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Metta World Peace expressed his hope to remain with the Lakers by exercising his $7.7 million to stay for the 2013-14 season, but he apparently had nothing to do with the decision. The eccentric Lakers forward said he largely delegated the thought process to his agent, Marc Cornstein, in hopes such a move would secure a spot with the team. “He said it was a good chance for me to go out and capitalize off my salary this year,” World Peace said in a phone interview with this newspaper. “I want to go out there, play one more season and then I can be a free agent next season.”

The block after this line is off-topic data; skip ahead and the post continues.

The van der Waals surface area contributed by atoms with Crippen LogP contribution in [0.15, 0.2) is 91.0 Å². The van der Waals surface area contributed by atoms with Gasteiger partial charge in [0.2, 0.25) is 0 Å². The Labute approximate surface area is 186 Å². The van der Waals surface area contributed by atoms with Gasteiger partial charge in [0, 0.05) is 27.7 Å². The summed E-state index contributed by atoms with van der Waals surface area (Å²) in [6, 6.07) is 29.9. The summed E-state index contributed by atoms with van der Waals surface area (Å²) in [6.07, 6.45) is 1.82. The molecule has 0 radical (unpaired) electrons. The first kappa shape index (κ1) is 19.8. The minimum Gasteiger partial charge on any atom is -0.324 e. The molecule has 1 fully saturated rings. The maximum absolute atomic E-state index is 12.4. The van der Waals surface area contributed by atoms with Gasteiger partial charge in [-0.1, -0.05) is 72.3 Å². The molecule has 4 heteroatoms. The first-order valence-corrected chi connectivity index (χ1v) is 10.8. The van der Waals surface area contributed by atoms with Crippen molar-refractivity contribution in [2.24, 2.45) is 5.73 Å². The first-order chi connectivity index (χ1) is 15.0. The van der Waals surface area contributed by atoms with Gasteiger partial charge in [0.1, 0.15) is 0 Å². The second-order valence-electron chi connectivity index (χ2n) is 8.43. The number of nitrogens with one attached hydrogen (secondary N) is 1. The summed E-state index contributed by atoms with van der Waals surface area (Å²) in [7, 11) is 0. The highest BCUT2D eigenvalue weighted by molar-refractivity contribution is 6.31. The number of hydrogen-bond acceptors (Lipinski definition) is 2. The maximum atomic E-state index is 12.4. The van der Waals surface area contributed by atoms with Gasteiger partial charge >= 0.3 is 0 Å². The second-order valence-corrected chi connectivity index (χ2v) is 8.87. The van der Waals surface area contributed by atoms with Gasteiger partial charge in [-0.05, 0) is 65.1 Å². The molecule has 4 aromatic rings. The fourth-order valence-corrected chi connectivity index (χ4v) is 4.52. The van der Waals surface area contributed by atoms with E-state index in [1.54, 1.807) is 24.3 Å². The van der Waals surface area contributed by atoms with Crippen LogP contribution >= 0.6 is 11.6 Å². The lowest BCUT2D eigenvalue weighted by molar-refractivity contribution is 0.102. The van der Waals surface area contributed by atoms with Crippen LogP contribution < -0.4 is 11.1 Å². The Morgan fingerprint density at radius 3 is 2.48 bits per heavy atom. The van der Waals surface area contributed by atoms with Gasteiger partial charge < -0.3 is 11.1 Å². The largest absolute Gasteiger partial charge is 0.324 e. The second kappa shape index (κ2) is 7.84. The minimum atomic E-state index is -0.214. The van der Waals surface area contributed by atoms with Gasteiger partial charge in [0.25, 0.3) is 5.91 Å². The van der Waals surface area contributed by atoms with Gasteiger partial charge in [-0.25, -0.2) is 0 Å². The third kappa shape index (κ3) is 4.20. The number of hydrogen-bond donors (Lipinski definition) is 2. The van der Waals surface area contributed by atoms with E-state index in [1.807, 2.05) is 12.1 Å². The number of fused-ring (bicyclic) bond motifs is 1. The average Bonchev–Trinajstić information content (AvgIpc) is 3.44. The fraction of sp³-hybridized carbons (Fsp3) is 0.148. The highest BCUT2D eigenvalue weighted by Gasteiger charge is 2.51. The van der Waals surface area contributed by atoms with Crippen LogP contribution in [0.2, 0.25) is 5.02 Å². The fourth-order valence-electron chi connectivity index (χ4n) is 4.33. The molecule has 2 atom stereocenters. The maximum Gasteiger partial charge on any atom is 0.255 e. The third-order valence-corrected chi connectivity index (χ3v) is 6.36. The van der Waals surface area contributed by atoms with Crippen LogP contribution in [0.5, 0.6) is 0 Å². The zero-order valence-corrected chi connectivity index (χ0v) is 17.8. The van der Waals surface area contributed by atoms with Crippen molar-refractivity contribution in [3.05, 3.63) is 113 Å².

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New York-based basketball player representation firm Pinnacle Management Corp. has signed Los Angeles Lakers forwardMetta World Peace for representation. He will be co-represented by Pinnacle President Marc Cornstein and Doug Davis, who is World Peace’s personal attorney as well as an NBPA-certified agent. World Peace, who went by Ron Artest before changing his name in 2011, was represented byDavid Bauman of Lagardère Unlimited. It was unclear what caused him to switch representation. “We are excited to be representing Metta,” Cornstein said. “He is a great name, and he is having a great season.” World Peace was averaging more than 12 points and five rebounds per game this year in a season that otherwise has been largely disappointing for the Lakers. He suffered a knee injury last Monday, though, and his timetable for return was not immediately known.